Ahead of President Donald Trump's Friday visit to Mount Rushmore the New York Times published an article criticizing the racist history of the memorial, its sculptor, and the "complicated legacy" of the presidents represented on it.
The article, "How Mount Rushmore Became Mount Rushmore," states that the national monument has "never been without controversy." The article comes ahead of a planned Independence Day celebration at the monument featuring Trump, an event the Times says has "invited even more scrutiny of the monument’s history, the leaders it celebrates, the sculptor who created it and the land it towers over."
Reporters Bryan Pietsch and Jacey Fortin note critiques of each of the four presidents featured on Mount Rushmore—criticizing George Washington and Thomas Jefferson as slaveowners, Theodore Roosevelt as "a racist" who "actively sought to Christianize and uproot Native Americans," and even Abraham Lincoln, noting that "some have characterized [the Emancipation Proclamation] as reluctant and late."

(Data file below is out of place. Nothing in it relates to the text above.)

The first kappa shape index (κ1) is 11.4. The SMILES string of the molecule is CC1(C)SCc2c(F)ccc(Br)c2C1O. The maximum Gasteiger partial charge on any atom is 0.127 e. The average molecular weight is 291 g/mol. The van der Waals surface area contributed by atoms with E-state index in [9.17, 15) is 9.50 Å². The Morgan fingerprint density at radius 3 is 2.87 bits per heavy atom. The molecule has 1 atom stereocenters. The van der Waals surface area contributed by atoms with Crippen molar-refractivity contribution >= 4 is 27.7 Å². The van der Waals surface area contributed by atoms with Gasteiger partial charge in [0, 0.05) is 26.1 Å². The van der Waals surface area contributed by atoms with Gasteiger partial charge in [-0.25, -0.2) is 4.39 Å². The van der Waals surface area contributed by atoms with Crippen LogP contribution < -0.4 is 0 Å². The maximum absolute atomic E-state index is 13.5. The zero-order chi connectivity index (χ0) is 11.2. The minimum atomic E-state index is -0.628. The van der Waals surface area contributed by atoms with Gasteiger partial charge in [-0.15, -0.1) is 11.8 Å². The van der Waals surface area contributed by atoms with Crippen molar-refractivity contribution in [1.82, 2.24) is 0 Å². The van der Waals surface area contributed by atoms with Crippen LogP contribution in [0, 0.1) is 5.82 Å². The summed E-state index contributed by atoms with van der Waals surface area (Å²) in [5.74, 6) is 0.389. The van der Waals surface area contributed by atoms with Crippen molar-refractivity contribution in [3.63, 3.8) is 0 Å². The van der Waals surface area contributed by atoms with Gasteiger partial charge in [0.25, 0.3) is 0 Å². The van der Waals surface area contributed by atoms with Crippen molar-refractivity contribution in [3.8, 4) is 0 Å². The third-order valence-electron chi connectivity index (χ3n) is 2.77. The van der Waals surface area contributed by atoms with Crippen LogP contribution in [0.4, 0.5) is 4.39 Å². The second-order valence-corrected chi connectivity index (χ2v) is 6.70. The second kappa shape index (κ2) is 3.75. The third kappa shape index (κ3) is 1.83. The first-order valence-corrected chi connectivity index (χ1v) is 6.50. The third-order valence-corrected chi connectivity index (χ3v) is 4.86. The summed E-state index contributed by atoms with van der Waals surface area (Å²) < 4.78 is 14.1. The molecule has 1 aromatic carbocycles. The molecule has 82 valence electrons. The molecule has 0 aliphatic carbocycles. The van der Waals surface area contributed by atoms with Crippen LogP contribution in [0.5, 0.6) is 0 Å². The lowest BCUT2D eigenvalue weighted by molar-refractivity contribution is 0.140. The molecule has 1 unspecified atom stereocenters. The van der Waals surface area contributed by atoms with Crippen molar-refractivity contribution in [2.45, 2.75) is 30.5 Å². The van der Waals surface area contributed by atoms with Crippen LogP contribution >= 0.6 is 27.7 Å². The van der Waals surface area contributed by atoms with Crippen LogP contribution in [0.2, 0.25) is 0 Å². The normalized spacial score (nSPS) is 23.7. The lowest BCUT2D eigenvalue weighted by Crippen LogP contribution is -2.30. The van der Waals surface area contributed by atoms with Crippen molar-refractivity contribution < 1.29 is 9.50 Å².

The article follows a Monday attack on Mount Rushmore by the Democratic National Committee, which wrote in a now-deleted social media post that Trump was "glorifying white supremacy" by hosting a fireworks display at the monument.
Now, the woke mob at the New York Times is coming after Mount Rushmore.
If we give this mob an inch, they'll take a mile. pic.twitter.com/rUxttMvrvB
— Tom Cotton (@TomCottonAR) July 1, 2020
The Times article invoked immediate criticism from Republicans such as Sen. Tom Cotton (Ark.), who just last month was targeted by what he calls the "woke mob" at the paper.
"Now, the woke mob at the New York Times is coming after Mount Rushmore," Cotton said. "If we give this mob an inch, they'll take a mile."
Several past presidents, including Trump's immediate predecessor Barack Obama, have visited Mount Rushmore. Obama visited the structure during his 2008 campaign for president, an event that was covered by the paper without mention of its "complicated legacy." First Lady Michelle Obama and their two daughters also visited as part of a vacation in 2012.
Longtime Times columnist Maureen Dowd in a 2016 piece on Obama's legacy pondered whether Obama had established himself as "a Mount Rushmore president." It wasn't made clear whether this would have been an honor.